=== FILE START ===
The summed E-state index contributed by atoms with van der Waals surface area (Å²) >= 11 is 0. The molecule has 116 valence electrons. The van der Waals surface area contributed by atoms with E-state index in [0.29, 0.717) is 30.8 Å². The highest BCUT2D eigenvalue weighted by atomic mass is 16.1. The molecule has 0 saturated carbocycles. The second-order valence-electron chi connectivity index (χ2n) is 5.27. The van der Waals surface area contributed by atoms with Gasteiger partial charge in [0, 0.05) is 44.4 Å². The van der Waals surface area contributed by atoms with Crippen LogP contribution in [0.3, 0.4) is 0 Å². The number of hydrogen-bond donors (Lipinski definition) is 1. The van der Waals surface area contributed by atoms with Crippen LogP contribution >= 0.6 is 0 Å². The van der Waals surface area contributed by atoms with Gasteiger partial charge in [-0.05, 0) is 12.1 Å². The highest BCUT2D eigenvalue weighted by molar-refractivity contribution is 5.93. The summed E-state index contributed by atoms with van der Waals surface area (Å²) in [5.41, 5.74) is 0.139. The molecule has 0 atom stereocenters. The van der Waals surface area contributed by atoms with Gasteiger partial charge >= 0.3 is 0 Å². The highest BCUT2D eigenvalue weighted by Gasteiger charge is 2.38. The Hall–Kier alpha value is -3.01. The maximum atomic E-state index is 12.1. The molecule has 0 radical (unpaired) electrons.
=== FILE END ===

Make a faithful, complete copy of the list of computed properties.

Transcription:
The summed E-state index contributed by atoms with van der Waals surface area (Å²) >= 11 is 0. The molecule has 116 valence electrons. The van der Waals surface area contributed by atoms with E-state index in [0.29, 0.717) is 30.8 Å². The highest BCUT2D eigenvalue weighted by atomic mass is 16.1. The molecule has 0 saturated carbocycles. The second-order valence-electron chi connectivity index (χ2n) is 5.27. The van der Waals surface area contributed by atoms with Gasteiger partial charge in [0, 0.05) is 44.4 Å². The van der Waals surface area contributed by atoms with Crippen LogP contribution in [0.3, 0.4) is 0 Å². The number of hydrogen-bond donors (Lipinski definition) is 1. The van der Waals surface area contributed by atoms with Crippen LogP contribution >= 0.6 is 0 Å². The van der Waals surface area contributed by atoms with Gasteiger partial charge in [-0.05, 0) is 12.1 Å². The highest BCUT2D eigenvalue weighted by molar-refractivity contribution is 5.93. The summed E-state index contributed by atoms with van der Waals surface area (Å²) in [5.41, 5.74) is 0.139. The molecule has 0 atom stereocenters. The van der Waals surface area contributed by atoms with Gasteiger partial charge >= 0.3 is 0 Å². The highest BCUT2D eigenvalue weighted by Gasteiger charge is 2.38. The Hall–Kier alpha value is -3.01. The maximum atomic E-state index is 12.1. The molecule has 0 radical (unpaired) electrons.